The Theory and Practice of Conflict and Peace (15 credits)
This module provides an introduction to how national decision-makers and diplomats have pursued war and peace since the early twentieth century with the aim of applying theory to illuminate key historical cases.
Micro-Placement (15 credits)
The micro-placement module is an exciting way to gain professional experience via short summer placements with a wide range of London-based employers. The programme aims to give you real-life exposure to the business environment and enhance your employability skills.
You can apply to take a sandwich year working in a real-world work placement between years two and three of your degree.
Download course specification:
Teaching and assessment
The course is delivered in a supportive, energised department by experienced academic staff who are committed to teaching and mentoring.
Our teaching and learning methods are designed to develop your knowledge and enthusiasm for history and politics while stimulating your engagement and participation in the learning process.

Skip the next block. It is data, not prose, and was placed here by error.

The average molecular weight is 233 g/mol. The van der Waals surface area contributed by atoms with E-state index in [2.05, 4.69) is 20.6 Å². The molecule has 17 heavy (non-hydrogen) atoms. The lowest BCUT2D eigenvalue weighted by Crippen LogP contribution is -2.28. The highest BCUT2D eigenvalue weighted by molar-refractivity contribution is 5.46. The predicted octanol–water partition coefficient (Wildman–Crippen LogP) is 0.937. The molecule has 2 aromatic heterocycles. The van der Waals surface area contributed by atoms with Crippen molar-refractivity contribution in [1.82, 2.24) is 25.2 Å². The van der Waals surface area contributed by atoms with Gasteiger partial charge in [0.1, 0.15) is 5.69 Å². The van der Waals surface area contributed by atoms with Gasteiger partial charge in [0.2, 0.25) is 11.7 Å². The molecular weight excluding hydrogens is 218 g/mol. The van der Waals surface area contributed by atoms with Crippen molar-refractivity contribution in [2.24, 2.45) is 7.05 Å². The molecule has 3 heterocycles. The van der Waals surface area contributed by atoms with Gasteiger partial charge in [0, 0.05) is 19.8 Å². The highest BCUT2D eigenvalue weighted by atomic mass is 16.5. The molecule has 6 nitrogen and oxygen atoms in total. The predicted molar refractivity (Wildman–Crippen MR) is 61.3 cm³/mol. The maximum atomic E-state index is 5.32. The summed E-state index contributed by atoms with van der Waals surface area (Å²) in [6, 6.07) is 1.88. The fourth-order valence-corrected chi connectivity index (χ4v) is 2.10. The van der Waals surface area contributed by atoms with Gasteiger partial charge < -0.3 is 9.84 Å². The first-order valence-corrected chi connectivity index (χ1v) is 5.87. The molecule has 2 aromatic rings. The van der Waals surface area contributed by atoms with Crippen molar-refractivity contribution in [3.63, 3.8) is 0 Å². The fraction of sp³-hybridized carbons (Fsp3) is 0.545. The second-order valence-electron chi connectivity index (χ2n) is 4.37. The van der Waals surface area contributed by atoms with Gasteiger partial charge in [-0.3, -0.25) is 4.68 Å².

You will learn through a combination of thought-provoking lectures, interactive sessions, practical workshops, and small group seminars. Your learning will be supported by a personal tutorial system.
You will undertake extensive reading and independent study in order to deepen and broaden your knowledge of course content, and learn how to use digital resources in your research and presentation.
Your self-directed learning will be supported in a variety of ways, including online resources and interactive sessions where you will be invited to ask questions and participate in in-depth discussions with other students and teaching staff.